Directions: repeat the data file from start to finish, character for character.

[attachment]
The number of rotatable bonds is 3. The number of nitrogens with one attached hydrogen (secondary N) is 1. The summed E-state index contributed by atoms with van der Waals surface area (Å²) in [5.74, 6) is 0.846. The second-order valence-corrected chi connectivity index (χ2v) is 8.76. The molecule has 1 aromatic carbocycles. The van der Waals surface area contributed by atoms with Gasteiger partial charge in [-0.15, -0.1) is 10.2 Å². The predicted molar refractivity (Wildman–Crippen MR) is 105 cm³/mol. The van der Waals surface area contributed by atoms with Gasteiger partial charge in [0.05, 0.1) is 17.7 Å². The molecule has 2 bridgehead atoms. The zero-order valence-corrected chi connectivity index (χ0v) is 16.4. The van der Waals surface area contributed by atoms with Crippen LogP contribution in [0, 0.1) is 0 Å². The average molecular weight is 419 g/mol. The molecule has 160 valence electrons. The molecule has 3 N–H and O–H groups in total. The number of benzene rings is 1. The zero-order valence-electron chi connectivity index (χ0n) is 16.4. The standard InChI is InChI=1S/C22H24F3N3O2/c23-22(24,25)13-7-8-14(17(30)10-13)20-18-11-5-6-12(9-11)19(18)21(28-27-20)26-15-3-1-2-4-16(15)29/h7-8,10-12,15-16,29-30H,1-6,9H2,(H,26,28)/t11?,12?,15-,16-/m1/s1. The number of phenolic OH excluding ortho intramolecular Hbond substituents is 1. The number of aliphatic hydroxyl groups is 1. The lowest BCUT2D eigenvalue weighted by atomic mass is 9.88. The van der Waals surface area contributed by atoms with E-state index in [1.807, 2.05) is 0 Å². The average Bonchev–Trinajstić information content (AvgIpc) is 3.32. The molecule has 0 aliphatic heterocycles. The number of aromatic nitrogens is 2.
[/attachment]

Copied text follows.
The number of rotatable bonds is 3. The number of nitrogens with one attached hydrogen (secondary N) is 1. The summed E-state index contributed by atoms with van der Waals surface area (Å²) in [5.74, 6) is 0.846. The second-order valence-corrected chi connectivity index (χ2v) is 8.76. The molecule has 1 aromatic carbocycles. The van der Waals surface area contributed by atoms with Gasteiger partial charge in [-0.15, -0.1) is 10.2 Å². The predicted molar refractivity (Wildman–Crippen MR) is 105 cm³/mol. The van der Waals surface area contributed by atoms with Gasteiger partial charge in [0.05, 0.1) is 17.7 Å². The molecule has 2 bridgehead atoms. The zero-order valence-corrected chi connectivity index (χ0v) is 16.4. The van der Waals surface area contributed by atoms with Crippen LogP contribution in [0, 0.1) is 0 Å². The average molecular weight is 419 g/mol. The molecule has 160 valence electrons. The molecule has 3 N–H and O–H groups in total. The number of benzene rings is 1. The zero-order valence-electron chi connectivity index (χ0n) is 16.4. The standard InChI is InChI=1S/C22H24F3N3O2/c23-22(24,25)13-7-8-14(17(30)10-13)20-18-11-5-6-12(9-11)19(18)21(28-27-20)26-15-3-1-2-4-16(15)29/h7-8,10-12,15-16,29-30H,1-6,9H2,(H,26,28)/t11?,12?,15-,16-/m1/s1. The number of phenolic OH excluding ortho intramolecular Hbond substituents is 1. The number of aliphatic hydroxyl groups is 1. The lowest BCUT2D eigenvalue weighted by atomic mass is 9.88. The van der Waals surface area contributed by atoms with E-state index in [1.807, 2.05) is 0 Å². The average Bonchev–Trinajstić information content (AvgIpc) is 3.32. The molecule has 0 aliphatic heterocycles. The number of aromatic nitrogens is 2.